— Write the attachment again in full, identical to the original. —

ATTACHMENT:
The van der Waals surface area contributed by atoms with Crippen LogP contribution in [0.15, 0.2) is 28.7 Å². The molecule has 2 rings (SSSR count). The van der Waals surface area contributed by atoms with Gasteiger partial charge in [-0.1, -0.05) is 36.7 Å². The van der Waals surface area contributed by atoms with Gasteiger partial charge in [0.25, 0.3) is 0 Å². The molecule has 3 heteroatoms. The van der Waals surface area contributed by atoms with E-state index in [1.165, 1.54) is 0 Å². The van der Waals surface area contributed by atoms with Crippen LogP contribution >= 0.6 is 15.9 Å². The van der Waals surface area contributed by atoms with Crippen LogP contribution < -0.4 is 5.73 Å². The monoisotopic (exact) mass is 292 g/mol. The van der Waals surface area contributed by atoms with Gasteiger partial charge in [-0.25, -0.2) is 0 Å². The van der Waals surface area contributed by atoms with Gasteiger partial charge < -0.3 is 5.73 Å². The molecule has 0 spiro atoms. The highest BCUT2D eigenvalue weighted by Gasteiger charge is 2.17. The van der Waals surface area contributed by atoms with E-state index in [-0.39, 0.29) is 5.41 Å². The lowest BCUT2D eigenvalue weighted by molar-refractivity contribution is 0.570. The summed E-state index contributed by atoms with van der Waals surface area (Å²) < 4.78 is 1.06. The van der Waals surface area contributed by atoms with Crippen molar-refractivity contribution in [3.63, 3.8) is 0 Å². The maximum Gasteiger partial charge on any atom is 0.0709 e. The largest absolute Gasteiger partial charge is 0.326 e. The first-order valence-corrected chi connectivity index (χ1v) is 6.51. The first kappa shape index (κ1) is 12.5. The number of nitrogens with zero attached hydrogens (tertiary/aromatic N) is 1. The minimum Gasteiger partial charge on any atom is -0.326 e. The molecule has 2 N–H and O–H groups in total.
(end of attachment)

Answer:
The van der Waals surface area contributed by atoms with Crippen LogP contribution in [0.15, 0.2) is 28.7 Å². The molecule has 2 rings (SSSR count). The van der Waals surface area contributed by atoms with Gasteiger partial charge in [-0.1, -0.05) is 36.7 Å². The van der Waals surface area contributed by atoms with Gasteiger partial charge in [0.25, 0.3) is 0 Å². The molecule has 3 heteroatoms. The van der Waals surface area contributed by atoms with E-state index in [1.165, 1.54) is 0 Å². The van der Waals surface area contributed by atoms with Crippen LogP contribution >= 0.6 is 15.9 Å². The van der Waals surface area contributed by atoms with Crippen LogP contribution < -0.4 is 5.73 Å². The monoisotopic (exact) mass is 292 g/mol. The van der Waals surface area contributed by atoms with Gasteiger partial charge in [-0.25, -0.2) is 0 Å². The van der Waals surface area contributed by atoms with Gasteiger partial charge < -0.3 is 5.73 Å². The molecule has 0 spiro atoms. The highest BCUT2D eigenvalue weighted by Gasteiger charge is 2.17. The van der Waals surface area contributed by atoms with E-state index in [-0.39, 0.29) is 5.41 Å². The lowest BCUT2D eigenvalue weighted by molar-refractivity contribution is 0.570. The summed E-state index contributed by atoms with van der Waals surface area (Å²) < 4.78 is 1.06. The van der Waals surface area contributed by atoms with Crippen molar-refractivity contribution in [3.63, 3.8) is 0 Å². The maximum Gasteiger partial charge on any atom is 0.0709 e. The largest absolute Gasteiger partial charge is 0.326 e. The first-order valence-corrected chi connectivity index (χ1v) is 6.51. The first kappa shape index (κ1) is 12.5. The number of nitrogens with zero attached hydrogens (tertiary/aromatic N) is 1. The minimum Gasteiger partial charge on any atom is -0.326 e. The molecule has 2 N–H and O–H groups in total.